An integrated report helps make companies more successful on every level, including ultimately even in the financial markets. After all, according to the latest report by the Global Sustainable Investment Alliance, 53% of total professionally managed assets in Europe now use responsible investment strategies, and responsible investment now accounts for 26% of all professionally managed assets globally.
Sustainability is rising to the top of CFOs’ agendas
CFOs have been reporting more than just financial performance for a while now. They have had to broaden their focus because the relationship between a company’s financial performance and how it treats people and the environment, both within the business itself and across the entire value chain, matters at least as much.
Though it is about wanting to do the right thing and living up to our company’s purpose and responsibilities in the first place, non-financial KPIs provide an important basis for steering the business more holistically. We measure our business success through four strategic indicators: revenue and operating margin reflect past performance; employee and customer engagement help us understand what we can achieve in the future.
The relevance of seemingly “soft” factors like these increases even more if we express them in terms of monetary value. The significant impact non-financial KPIs can have on operating profit can be clearly seen in our Business Health Culture Index: Each percentage point increase or decrease in the index changes our annual operating profit by between €85 million and €95 million.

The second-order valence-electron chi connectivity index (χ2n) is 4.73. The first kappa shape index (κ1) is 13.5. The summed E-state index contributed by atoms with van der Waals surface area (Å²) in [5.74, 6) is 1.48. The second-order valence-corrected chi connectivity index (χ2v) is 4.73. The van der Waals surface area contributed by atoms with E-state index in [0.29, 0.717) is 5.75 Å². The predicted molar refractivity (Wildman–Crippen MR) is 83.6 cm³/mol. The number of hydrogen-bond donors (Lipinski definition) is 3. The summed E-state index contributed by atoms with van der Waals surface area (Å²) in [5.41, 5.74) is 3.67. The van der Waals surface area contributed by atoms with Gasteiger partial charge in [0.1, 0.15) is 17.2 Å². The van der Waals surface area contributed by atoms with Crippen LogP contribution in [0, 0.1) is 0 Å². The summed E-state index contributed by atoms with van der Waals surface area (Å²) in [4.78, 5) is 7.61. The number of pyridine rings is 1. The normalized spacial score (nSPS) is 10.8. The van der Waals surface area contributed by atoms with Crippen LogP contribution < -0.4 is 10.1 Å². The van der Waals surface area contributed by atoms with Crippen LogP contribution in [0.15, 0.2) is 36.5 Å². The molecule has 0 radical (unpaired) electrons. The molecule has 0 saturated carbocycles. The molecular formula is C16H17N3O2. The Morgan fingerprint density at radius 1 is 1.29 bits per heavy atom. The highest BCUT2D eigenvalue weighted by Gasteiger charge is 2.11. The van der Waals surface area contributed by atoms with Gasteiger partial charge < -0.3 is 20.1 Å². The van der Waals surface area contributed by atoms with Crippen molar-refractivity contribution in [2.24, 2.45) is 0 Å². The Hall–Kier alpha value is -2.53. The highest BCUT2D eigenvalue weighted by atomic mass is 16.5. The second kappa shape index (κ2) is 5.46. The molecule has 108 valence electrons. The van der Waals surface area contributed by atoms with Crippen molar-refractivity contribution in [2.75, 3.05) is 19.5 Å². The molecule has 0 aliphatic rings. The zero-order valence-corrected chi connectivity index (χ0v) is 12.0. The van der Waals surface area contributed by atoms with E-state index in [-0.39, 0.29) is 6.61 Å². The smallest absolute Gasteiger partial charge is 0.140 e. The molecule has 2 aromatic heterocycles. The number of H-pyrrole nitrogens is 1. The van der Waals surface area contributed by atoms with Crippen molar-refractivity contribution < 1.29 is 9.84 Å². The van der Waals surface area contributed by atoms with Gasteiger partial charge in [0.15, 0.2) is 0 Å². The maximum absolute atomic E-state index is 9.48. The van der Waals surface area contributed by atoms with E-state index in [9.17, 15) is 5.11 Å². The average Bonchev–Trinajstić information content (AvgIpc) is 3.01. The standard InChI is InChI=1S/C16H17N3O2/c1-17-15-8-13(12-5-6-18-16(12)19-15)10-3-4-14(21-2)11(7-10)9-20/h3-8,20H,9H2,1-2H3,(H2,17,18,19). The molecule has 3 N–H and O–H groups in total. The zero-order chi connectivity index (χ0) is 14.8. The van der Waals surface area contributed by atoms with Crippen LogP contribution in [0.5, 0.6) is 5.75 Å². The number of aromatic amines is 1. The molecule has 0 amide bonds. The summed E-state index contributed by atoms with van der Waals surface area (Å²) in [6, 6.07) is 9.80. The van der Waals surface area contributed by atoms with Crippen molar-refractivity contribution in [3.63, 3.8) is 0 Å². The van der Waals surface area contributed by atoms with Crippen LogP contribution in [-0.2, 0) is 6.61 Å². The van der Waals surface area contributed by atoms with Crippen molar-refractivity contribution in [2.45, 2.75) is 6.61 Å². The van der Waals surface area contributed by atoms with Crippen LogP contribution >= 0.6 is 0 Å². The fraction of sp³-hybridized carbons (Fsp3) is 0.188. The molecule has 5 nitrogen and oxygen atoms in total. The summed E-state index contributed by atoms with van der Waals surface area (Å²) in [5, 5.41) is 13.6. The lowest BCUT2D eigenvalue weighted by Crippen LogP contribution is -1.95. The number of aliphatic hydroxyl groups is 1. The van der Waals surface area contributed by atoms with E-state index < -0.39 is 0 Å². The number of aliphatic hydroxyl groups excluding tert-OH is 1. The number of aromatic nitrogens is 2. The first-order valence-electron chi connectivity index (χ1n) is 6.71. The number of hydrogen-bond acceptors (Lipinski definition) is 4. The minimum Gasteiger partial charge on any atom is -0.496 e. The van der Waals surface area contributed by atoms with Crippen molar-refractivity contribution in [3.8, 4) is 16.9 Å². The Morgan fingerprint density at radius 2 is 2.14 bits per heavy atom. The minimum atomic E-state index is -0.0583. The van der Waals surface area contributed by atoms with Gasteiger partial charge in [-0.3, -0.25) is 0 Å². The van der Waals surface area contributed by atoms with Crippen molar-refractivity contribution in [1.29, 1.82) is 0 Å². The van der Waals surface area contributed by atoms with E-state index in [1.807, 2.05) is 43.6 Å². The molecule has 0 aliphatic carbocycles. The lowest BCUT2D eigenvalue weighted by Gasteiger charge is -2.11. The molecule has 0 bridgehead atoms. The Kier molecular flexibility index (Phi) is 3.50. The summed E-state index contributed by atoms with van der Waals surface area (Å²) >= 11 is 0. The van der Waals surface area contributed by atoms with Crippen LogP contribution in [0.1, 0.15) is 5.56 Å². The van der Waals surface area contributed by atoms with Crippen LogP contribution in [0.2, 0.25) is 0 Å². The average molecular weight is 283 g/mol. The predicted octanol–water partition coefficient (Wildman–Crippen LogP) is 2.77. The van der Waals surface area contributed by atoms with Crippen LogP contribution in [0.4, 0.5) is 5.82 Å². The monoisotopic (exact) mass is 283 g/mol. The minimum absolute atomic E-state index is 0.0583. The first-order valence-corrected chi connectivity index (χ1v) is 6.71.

The impact of non-financial KPIs
Another good example is the effect of employee retention on financial performance. This is highly significant for SAP as a leading provider of business software. Nothing has a greater impact on SAP’s long-term success than the creativity, talent, and loyalty of our people. Our integrated report provides the numbers to support this. Every percentage point move in employee retention levels changes our annual operating profit by between €55m and €65m.